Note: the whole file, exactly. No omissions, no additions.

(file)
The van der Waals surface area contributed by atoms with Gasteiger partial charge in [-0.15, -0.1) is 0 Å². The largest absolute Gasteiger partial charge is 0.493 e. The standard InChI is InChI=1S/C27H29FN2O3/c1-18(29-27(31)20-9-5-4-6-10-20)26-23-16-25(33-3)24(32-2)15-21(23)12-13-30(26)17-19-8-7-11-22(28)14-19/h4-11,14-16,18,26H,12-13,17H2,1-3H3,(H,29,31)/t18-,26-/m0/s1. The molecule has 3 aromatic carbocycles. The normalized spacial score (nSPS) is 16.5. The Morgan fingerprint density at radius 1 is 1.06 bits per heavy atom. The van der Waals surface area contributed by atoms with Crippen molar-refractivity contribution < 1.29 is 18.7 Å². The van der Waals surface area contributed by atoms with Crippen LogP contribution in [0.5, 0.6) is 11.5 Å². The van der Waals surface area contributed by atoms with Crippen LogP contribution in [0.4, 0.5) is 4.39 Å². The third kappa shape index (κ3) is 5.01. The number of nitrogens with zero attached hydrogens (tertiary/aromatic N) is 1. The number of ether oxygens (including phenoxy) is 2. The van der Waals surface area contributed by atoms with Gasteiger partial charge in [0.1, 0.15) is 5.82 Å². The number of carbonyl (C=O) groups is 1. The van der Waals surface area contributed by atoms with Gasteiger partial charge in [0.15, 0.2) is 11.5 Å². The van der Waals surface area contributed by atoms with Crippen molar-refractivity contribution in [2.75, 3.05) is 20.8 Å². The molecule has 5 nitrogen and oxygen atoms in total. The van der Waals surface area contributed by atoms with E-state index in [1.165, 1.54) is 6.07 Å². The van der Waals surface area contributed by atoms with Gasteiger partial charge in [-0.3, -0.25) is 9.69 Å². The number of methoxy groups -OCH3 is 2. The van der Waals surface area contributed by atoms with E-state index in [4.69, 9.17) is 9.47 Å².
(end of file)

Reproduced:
The van der Waals surface area contributed by atoms with Gasteiger partial charge in [-0.15, -0.1) is 0 Å². The largest absolute Gasteiger partial charge is 0.493 e. The standard InChI is InChI=1S/C27H29FN2O3/c1-18(29-27(31)20-9-5-4-6-10-20)26-23-16-25(33-3)24(32-2)15-21(23)12-13-30(26)17-19-8-7-11-22(28)14-19/h4-11,14-16,18,26H,12-13,17H2,1-3H3,(H,29,31)/t18-,26-/m0/s1. The molecule has 3 aromatic carbocycles. The normalized spacial score (nSPS) is 16.5. The Morgan fingerprint density at radius 1 is 1.06 bits per heavy atom. The van der Waals surface area contributed by atoms with Crippen molar-refractivity contribution < 1.29 is 18.7 Å². The van der Waals surface area contributed by atoms with Crippen LogP contribution in [0.5, 0.6) is 11.5 Å². The van der Waals surface area contributed by atoms with Crippen LogP contribution in [0.4, 0.5) is 4.39 Å². The third kappa shape index (κ3) is 5.01. The number of nitrogens with zero attached hydrogens (tertiary/aromatic N) is 1. The number of ether oxygens (including phenoxy) is 2. The van der Waals surface area contributed by atoms with Gasteiger partial charge in [0.1, 0.15) is 5.82 Å². The number of carbonyl (C=O) groups is 1. The van der Waals surface area contributed by atoms with Gasteiger partial charge in [0.15, 0.2) is 11.5 Å². The van der Waals surface area contributed by atoms with Crippen molar-refractivity contribution in [2.75, 3.05) is 20.8 Å². The molecule has 5 nitrogen and oxygen atoms in total. The van der Waals surface area contributed by atoms with E-state index in [1.165, 1.54) is 6.07 Å². The van der Waals surface area contributed by atoms with Gasteiger partial charge in [-0.3, -0.25) is 9.69 Å². The number of methoxy groups -OCH3 is 2. The van der Waals surface area contributed by atoms with E-state index in [4.69, 9.17) is 9.47 Å².